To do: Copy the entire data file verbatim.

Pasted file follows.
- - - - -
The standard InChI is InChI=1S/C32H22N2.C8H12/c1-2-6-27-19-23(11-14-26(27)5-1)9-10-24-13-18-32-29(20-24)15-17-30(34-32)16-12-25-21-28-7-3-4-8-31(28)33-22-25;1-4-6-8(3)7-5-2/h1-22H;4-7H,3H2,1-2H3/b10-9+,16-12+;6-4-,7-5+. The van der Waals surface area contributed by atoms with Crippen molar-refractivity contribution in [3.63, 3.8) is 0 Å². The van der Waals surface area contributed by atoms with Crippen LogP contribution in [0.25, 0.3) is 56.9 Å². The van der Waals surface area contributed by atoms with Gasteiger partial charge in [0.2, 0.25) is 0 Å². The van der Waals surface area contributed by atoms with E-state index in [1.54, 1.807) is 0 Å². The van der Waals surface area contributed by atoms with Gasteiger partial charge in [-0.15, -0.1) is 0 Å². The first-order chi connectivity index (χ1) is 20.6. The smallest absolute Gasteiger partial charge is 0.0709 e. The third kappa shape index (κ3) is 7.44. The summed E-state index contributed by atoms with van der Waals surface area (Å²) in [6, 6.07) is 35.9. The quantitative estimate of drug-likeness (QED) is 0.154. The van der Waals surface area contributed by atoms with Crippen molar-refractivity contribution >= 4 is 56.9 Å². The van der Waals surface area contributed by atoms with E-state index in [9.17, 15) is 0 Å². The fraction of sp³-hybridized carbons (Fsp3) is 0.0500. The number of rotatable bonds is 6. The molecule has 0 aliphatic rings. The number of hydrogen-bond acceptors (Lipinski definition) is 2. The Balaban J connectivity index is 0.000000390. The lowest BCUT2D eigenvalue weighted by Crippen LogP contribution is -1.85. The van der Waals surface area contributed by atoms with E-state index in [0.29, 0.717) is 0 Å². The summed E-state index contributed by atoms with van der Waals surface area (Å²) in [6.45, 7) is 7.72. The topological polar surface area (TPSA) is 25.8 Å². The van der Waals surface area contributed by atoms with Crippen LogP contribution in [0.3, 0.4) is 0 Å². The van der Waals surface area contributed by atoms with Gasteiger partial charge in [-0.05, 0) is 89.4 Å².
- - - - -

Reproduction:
The standard InChI is InChI=1S/C32H22N2.C8H12/c1-2-6-27-19-23(11-14-26(27)5-1)9-10-24-13-18-32-29(20-24)15-17-30(34-32)16-12-25-21-28-7-3-4-8-31(28)33-22-25;1-4-6-8(3)7-5-2/h1-22H;4-7H,3H2,1-2H3/b10-9+,16-12+;6-4-,7-5+. The van der Waals surface area contributed by atoms with Crippen molar-refractivity contribution in [3.63, 3.8) is 0 Å². The van der Waals surface area contributed by atoms with Crippen LogP contribution in [0.25, 0.3) is 56.9 Å². The van der Waals surface area contributed by atoms with Gasteiger partial charge in [0.2, 0.25) is 0 Å². The van der Waals surface area contributed by atoms with E-state index in [1.54, 1.807) is 0 Å². The van der Waals surface area contributed by atoms with Gasteiger partial charge in [-0.15, -0.1) is 0 Å². The first-order chi connectivity index (χ1) is 20.6. The smallest absolute Gasteiger partial charge is 0.0709 e. The third kappa shape index (κ3) is 7.44. The summed E-state index contributed by atoms with van der Waals surface area (Å²) in [6, 6.07) is 35.9. The quantitative estimate of drug-likeness (QED) is 0.154. The van der Waals surface area contributed by atoms with Crippen molar-refractivity contribution >= 4 is 56.9 Å². The van der Waals surface area contributed by atoms with E-state index in [9.17, 15) is 0 Å². The fraction of sp³-hybridized carbons (Fsp3) is 0.0500. The number of rotatable bonds is 6. The molecule has 0 aliphatic rings. The number of hydrogen-bond acceptors (Lipinski definition) is 2. The Balaban J connectivity index is 0.000000390. The lowest BCUT2D eigenvalue weighted by Crippen LogP contribution is -1.85. The van der Waals surface area contributed by atoms with E-state index in [0.29, 0.717) is 0 Å². The summed E-state index contributed by atoms with van der Waals surface area (Å²) in [6.45, 7) is 7.72. The topological polar surface area (TPSA) is 25.8 Å². The van der Waals surface area contributed by atoms with Crippen LogP contribution in [0.3, 0.4) is 0 Å². The van der Waals surface area contributed by atoms with Gasteiger partial charge in [-0.05, 0) is 89.4 Å².